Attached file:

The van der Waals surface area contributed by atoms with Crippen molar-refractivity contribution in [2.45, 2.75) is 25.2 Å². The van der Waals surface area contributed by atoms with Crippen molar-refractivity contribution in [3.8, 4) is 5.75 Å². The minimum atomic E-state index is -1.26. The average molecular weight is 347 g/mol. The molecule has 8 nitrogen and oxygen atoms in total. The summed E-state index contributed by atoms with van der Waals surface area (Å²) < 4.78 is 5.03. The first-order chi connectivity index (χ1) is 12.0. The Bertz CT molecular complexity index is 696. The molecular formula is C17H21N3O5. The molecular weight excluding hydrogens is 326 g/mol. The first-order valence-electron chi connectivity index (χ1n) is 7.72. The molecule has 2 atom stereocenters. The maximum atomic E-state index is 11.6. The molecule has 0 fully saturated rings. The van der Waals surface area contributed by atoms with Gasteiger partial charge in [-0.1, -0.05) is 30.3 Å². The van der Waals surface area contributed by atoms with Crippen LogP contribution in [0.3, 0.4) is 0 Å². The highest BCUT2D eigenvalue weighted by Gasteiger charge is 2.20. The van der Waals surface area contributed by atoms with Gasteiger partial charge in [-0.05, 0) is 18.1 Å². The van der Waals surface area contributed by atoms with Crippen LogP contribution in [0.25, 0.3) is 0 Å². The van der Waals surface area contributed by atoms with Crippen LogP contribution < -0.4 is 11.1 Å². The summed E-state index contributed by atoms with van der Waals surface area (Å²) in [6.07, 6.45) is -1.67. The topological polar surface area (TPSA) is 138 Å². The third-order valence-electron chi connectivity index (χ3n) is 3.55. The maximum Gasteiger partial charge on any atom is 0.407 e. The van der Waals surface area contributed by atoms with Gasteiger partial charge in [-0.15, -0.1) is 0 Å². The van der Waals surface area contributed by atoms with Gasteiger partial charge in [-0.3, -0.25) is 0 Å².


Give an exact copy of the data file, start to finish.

The van der Waals surface area contributed by atoms with Crippen molar-refractivity contribution in [2.45, 2.75) is 25.2 Å². The van der Waals surface area contributed by atoms with Crippen molar-refractivity contribution in [3.8, 4) is 5.75 Å². The minimum atomic E-state index is -1.26. The average molecular weight is 347 g/mol. The molecule has 8 nitrogen and oxygen atoms in total. The summed E-state index contributed by atoms with van der Waals surface area (Å²) < 4.78 is 5.03. The first-order chi connectivity index (χ1) is 12.0. The Bertz CT molecular complexity index is 696. The molecular formula is C17H21N3O5. The molecular weight excluding hydrogens is 326 g/mol. The first-order valence-electron chi connectivity index (χ1n) is 7.72. The molecule has 2 atom stereocenters. The maximum atomic E-state index is 11.6. The molecule has 0 fully saturated rings. The van der Waals surface area contributed by atoms with Gasteiger partial charge in [-0.1, -0.05) is 30.3 Å². The van der Waals surface area contributed by atoms with Crippen LogP contribution in [0.3, 0.4) is 0 Å². The highest BCUT2D eigenvalue weighted by Gasteiger charge is 2.20. The van der Waals surface area contributed by atoms with Gasteiger partial charge in [-0.05, 0) is 18.1 Å². The van der Waals surface area contributed by atoms with Crippen LogP contribution in [0.25, 0.3) is 0 Å². The van der Waals surface area contributed by atoms with Crippen LogP contribution < -0.4 is 11.1 Å². The summed E-state index contributed by atoms with van der Waals surface area (Å²) in [6.07, 6.45) is -1.67. The topological polar surface area (TPSA) is 138 Å². The third-order valence-electron chi connectivity index (χ3n) is 3.55. The maximum Gasteiger partial charge on any atom is 0.407 e. The van der Waals surface area contributed by atoms with Gasteiger partial charge in [-0.15, -0.1) is 0 Å². The van der Waals surface area contributed by atoms with Gasteiger partial charge in [-0.3, -0.25) is 0 Å².